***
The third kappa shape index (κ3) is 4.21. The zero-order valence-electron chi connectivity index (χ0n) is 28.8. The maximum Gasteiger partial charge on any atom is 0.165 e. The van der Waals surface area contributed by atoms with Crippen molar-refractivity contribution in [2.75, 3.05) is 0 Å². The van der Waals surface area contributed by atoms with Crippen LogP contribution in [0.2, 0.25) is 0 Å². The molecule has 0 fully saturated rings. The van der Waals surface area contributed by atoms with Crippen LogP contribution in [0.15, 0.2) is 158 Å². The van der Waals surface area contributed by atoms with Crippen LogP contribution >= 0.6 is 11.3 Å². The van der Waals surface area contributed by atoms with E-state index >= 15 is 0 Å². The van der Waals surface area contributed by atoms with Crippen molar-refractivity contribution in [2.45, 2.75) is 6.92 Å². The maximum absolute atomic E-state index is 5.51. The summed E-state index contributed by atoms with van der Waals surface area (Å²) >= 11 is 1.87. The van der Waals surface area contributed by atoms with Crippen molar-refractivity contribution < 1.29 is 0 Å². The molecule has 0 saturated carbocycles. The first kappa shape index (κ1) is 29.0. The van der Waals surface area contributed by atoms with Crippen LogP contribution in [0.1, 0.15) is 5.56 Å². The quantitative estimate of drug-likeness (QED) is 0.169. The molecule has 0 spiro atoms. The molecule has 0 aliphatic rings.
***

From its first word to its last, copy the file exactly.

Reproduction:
The third kappa shape index (κ3) is 4.21. The zero-order valence-electron chi connectivity index (χ0n) is 28.8. The maximum Gasteiger partial charge on any atom is 0.165 e. The van der Waals surface area contributed by atoms with Crippen molar-refractivity contribution in [2.75, 3.05) is 0 Å². The van der Waals surface area contributed by atoms with Crippen LogP contribution in [0.2, 0.25) is 0 Å². The molecule has 0 fully saturated rings. The van der Waals surface area contributed by atoms with Crippen LogP contribution in [0.15, 0.2) is 158 Å². The van der Waals surface area contributed by atoms with Crippen LogP contribution >= 0.6 is 11.3 Å². The van der Waals surface area contributed by atoms with E-state index >= 15 is 0 Å². The van der Waals surface area contributed by atoms with Crippen molar-refractivity contribution in [2.45, 2.75) is 6.92 Å². The maximum absolute atomic E-state index is 5.51. The summed E-state index contributed by atoms with van der Waals surface area (Å²) >= 11 is 1.87. The van der Waals surface area contributed by atoms with Crippen molar-refractivity contribution < 1.29 is 0 Å². The molecule has 0 saturated carbocycles. The first kappa shape index (κ1) is 29.0. The van der Waals surface area contributed by atoms with Crippen LogP contribution in [0.1, 0.15) is 5.56 Å². The quantitative estimate of drug-likeness (QED) is 0.169. The molecule has 0 spiro atoms. The molecule has 0 aliphatic rings.